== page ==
A future of possibilities -- The road ahead for Entertainment & Media
EmptyAs the FIFA World Cup soccer games riveted most of the world during the summer, Nike attracted consumers to a relevant commercial on the Internet. The ad, which featured a Brazilian soccer star, Ronaldinho, as he put on a pair of Nike soccer shoes, was downloaded millions of times, according to Aryeh Bourkoff, managing director of UBS Investment Research.
That's just one example of how the power of commercial messaging is evolving in entirely new ways ? a topic examined in detail during a PricewaterhouseCoopers panel session "A Future of Possibilities ? The Road Ahead for Entertainment & Media" in New York on June 21. In addition to Bourkoff, the event featured other experts in the media investment and advertising communities and focused on several trends that are shape-shifting the business.
In discussing how various media sectors will evolve, the panelists noted how consumer usage and expectations are changing ? and the challenges that it imposes. The session's moderator, Michael Kelley, a PricewaterhouseCoopers advisory partner in the Entertainment & Media Practice, noted that a recent survey by the company revealed that 18-to-25-year-olds are showing an increased willingness to give up information about themselves in exchange for marketing messages and information relevant to their interests.
That trend was confirmed by Lauren Rich Fine, first vice president and managing director, Merrill Lynch. "There's a real shift going on, in terms of the receptivity of traditional advertising being pushed out to them and their willingness to accept it," she said, in discussing young demographics and the attitudes of her own teenage children. "I would characterize it as an arrogant generation, and they're very proud of it. They only want what they want ... which may be a scary trend, but it's really prevalent."
That pattern is paralleled by another: a growing movement by consumers to create their own messaging from the ground up, competing for eyeballs with professional, top-down messages from advertisers. "Consumers can create a phenomenon on their own that's almost as powerful -- if not more so -- than advertisers that have dominated in the past," noted Tim Hanlon, senior vice president of Ventures, Denuo, a unit of advertising conglomerate Publicis Groupe. He added that a lot of people in the advertising business are "frozen in that top-down mentality, and it scares the bejesus out of them. The agencies are caught in the middle of that."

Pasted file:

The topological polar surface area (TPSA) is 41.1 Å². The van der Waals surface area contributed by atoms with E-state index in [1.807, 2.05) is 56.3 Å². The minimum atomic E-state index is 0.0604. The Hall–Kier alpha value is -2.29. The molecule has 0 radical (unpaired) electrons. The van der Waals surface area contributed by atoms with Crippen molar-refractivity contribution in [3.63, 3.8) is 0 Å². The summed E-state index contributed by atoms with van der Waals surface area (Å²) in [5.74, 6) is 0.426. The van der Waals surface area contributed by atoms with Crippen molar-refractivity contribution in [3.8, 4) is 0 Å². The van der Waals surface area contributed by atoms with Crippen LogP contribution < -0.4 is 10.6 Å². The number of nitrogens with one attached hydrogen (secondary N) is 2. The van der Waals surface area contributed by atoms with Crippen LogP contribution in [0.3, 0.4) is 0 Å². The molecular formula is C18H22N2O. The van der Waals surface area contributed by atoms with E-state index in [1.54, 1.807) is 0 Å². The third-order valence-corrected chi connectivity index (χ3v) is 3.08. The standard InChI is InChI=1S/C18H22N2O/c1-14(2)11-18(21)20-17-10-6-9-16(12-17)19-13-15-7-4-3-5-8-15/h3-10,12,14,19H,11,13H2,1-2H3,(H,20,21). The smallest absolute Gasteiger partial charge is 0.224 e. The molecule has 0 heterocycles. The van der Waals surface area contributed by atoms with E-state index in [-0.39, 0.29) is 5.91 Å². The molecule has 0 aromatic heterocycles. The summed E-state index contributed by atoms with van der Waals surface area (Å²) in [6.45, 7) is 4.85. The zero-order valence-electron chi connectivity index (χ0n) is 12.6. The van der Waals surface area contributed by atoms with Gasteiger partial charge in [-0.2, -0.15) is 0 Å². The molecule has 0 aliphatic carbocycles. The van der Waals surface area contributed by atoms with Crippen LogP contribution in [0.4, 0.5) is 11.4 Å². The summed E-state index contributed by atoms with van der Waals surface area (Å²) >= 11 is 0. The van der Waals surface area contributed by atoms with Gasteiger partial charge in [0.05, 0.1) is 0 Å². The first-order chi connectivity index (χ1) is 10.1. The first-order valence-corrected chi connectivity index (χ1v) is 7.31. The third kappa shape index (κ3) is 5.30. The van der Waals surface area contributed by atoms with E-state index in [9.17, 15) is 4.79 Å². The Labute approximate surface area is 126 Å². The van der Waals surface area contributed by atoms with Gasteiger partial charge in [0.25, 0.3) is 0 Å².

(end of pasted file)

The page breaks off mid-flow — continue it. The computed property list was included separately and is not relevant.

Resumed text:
Kelley reported that in PricewaterhouseCoopers' focus groups on advertising, executives say they spend about 40-50% of their time trying to understand new media from a buying perspective, but they only expend about five to 12% of their budget in that sector.
There's a similar disproportionate ratio at play within large media companies, when their efforts in the new media space are compared with financial results. While the Walt Disney Co. has a dynamic online presence ? and generated 30 million downloads of its programming to iPods, garnering about $60 million in revenue, "that's not going to drive the story as much as [Disney's] traditional business," said Bourkoff. For similar reasons, the addition of MySpace to the News Corp. empire can't be perceived as a major driver of growth in the near term, he added. "While the financial performance from digital media initiatives at the major media companies are not material versus the traditional segments, assets like MySpace (for News Corp.) can be helpful if integrated within other business divisions to enhance growth and the culture of the entire company. "
The implications of new media are a major topic of interest within the investment community as it tries to project future growth of various assets and potential acquisitions. Jim Quagliaroli, principal at Spectrum Equity Investors, a media and entertainment-focused private equity firm, noted, "Many opportunities in private equity over the past few years have [involved] acquiring assets from larger corporations and introducing new management ... the combination of new management teams and financial leverage has proven successful for many, but these buyouts are not without risk given the rapid changes in technology and predictable pains during a cultural transition from a larger conglomerate."